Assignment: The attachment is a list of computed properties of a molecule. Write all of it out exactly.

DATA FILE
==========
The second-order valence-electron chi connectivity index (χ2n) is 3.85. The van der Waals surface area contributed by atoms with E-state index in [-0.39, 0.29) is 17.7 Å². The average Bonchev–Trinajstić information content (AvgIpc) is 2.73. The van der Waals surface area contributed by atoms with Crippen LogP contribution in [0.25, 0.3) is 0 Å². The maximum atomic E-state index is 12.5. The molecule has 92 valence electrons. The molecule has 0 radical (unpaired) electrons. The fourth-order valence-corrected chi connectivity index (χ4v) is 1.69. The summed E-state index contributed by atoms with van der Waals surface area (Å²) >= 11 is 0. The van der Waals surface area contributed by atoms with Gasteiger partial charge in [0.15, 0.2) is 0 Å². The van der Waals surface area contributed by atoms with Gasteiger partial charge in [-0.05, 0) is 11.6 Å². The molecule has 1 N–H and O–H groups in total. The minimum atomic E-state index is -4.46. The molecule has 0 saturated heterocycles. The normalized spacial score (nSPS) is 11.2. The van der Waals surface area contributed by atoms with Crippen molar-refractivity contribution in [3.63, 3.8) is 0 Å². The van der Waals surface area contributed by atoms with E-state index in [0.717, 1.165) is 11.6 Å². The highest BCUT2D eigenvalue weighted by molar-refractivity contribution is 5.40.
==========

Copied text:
The second-order valence-electron chi connectivity index (χ2n) is 3.85. The van der Waals surface area contributed by atoms with E-state index in [-0.39, 0.29) is 17.7 Å². The average Bonchev–Trinajstić information content (AvgIpc) is 2.73. The van der Waals surface area contributed by atoms with Crippen LogP contribution in [0.25, 0.3) is 0 Å². The maximum atomic E-state index is 12.5. The molecule has 92 valence electrons. The molecule has 0 radical (unpaired) electrons. The fourth-order valence-corrected chi connectivity index (χ4v) is 1.69. The summed E-state index contributed by atoms with van der Waals surface area (Å²) >= 11 is 0. The van der Waals surface area contributed by atoms with Gasteiger partial charge in [0.15, 0.2) is 0 Å². The van der Waals surface area contributed by atoms with Gasteiger partial charge in [-0.05, 0) is 11.6 Å². The molecule has 1 N–H and O–H groups in total. The minimum atomic E-state index is -4.46. The molecule has 0 saturated heterocycles. The normalized spacial score (nSPS) is 11.2. The van der Waals surface area contributed by atoms with Crippen molar-refractivity contribution in [3.63, 3.8) is 0 Å². The van der Waals surface area contributed by atoms with E-state index in [0.717, 1.165) is 11.6 Å². The highest BCUT2D eigenvalue weighted by molar-refractivity contribution is 5.40.